Otto Bartning (born 12 April 1883 in Karlsruhe; died 20 February 1959 in Darmstadt) was a Modernist German architect, architectural theorist and teacher. In his early career he developed plans with Walter Gropius for the establishment of the Bauhaus. He was a member of Der Ring. In 1951 he was elected president of the Federation of German Architects.
Bartning was the son of Otto Bartning, from Mecklenburg, a merchant in Mazatlán, Mexico, and Hamburg. After completing his Abitur in 1902 in Karlsruhe, Bartning enrolled in the winter semester at the Königliche Technische Hochschule in Berlin (the forerunner of today's Technische Universität). He set off for an 18-month world tour in March 1904 (older sources incorrectly claim this journey was from 1902–1903), after which he settled down to complete his studies in Berlin and Karlsruhe. At the same time as studying, he began to establish a practice as an architect in Berlin from 1905. Bartning left his studies without graduating in either 1907 or 1908 (the sources do not agree).
In 1910, Bartning built his first church in Germany for the Old Lutheran parish (now SELK) in Essen - Moltkeviertel, and subsequently designed the nearby circular Auferstehungskirche / Church of the Resurrection (built in 1929), which is one of the most important models for modern Protestant church construction in Central Europe.
Bartning became known as an early reformer of art and design education after the First World War together with his friend, Walter Gropius, among others. In 1918, he planned with Gropius the concept and contributed to the programme for the Bauhaus. He influenced Gropius' 1919 avant-guard Bauhaus manifesto with its workshop principles and openness to the latest international influences. His ideas for the Bauhochschule in 1926 were developments on the same theme.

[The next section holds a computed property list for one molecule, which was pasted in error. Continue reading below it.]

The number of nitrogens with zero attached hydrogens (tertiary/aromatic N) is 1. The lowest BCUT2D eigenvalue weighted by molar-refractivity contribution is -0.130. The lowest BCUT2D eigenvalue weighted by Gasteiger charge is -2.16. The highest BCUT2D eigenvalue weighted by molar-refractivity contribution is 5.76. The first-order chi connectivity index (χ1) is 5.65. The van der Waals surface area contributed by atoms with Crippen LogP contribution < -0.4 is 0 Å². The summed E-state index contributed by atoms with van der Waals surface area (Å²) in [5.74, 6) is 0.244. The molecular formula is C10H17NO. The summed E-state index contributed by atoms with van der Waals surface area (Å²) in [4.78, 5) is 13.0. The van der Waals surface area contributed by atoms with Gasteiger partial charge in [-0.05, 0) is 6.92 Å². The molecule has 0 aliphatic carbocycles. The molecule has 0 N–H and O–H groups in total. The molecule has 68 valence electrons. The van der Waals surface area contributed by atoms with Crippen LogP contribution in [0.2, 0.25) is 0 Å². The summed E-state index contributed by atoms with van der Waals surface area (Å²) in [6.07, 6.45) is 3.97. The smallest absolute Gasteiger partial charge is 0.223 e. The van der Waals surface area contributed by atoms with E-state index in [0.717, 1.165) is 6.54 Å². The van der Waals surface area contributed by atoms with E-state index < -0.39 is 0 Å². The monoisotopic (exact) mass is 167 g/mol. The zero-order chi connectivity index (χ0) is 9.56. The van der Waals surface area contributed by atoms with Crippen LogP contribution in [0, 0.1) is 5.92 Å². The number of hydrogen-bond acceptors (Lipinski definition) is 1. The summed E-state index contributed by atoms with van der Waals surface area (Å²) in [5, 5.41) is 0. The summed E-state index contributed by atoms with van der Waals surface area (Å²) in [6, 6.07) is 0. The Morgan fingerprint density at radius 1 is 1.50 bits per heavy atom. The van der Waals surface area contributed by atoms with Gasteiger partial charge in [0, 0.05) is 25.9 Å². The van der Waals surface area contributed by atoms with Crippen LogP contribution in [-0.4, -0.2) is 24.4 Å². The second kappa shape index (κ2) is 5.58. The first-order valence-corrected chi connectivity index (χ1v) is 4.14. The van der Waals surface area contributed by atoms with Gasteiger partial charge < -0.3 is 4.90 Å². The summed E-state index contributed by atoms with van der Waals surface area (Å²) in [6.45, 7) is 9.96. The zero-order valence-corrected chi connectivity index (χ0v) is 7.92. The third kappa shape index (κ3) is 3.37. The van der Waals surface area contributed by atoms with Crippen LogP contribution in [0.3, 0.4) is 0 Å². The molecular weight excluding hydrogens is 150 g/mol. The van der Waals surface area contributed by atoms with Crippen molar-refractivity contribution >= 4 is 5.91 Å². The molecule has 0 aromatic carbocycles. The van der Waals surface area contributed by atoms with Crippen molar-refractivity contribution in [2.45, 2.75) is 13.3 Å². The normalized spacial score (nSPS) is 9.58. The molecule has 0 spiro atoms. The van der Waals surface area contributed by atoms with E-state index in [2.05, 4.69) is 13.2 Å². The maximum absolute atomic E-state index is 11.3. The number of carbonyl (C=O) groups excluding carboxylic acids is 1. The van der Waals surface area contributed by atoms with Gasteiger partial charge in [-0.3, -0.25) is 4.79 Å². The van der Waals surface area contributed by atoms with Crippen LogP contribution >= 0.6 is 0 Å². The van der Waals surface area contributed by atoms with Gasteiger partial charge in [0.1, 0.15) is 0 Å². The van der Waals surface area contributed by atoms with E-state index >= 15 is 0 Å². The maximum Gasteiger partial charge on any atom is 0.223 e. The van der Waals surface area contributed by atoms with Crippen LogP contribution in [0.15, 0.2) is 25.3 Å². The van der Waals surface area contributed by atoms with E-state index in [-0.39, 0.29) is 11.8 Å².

"The Other Bauhaus"
Following the closure of the Bauhaus, the government of Thuringia invited Otto Bartning to become director of a replacement school in Weimar, the Staatliche Bauhochschule (Building High School), sited in the Henry van de Velde building. The new school, often known as "The Other Bauhaus", sought to combine traditional academic teaching methods with those of the Bauhaus in an attempt to integrate craft and design. However, the original Bauhaus was more modernist in approach, while the new school was more pragmatic and craft based. Students were encouraged to participate in real projects and to market their designs commercially. In 1927, for example, the weaving department produced material for the German Pavilion at the Milan Fair, designed by Otto Bartning's architectural office.
From 1929 to 1931, Bartning was one of six leading modernist architects and members of Der Ring to contribute to the Siemensstadt housing project. And in 1932 Bartning published his influential scheme for the interior of a prefabricated house.
Bartning's attempt to steer a rational middle way failed with the increasing politicisation of the arts in the 1930s. His writings in the magazine Die Volkswohnungen ('People's Housing') appear among polemics advocating land reform and a craft-based self-sufficient Germany.
In 1930, shortly after a National Socialist and conservative government coalition won power in Thuringia, Bartning resigned. Many of the 14 professors and lecturers at The Other Bauhaus continued their careers in Germany during the war; for example Ernst Neufert worked under Albert Speer and went on to enjoy international success after the war. Bartning, on the other hand, retreated into church architecture between 1933 and 1948, and was later awarded honorary doctorates, including RIBA honorary membership, and held important posts as architect and advisor.
Dawson, Layla, The Architectural Review, 2 Jan 1997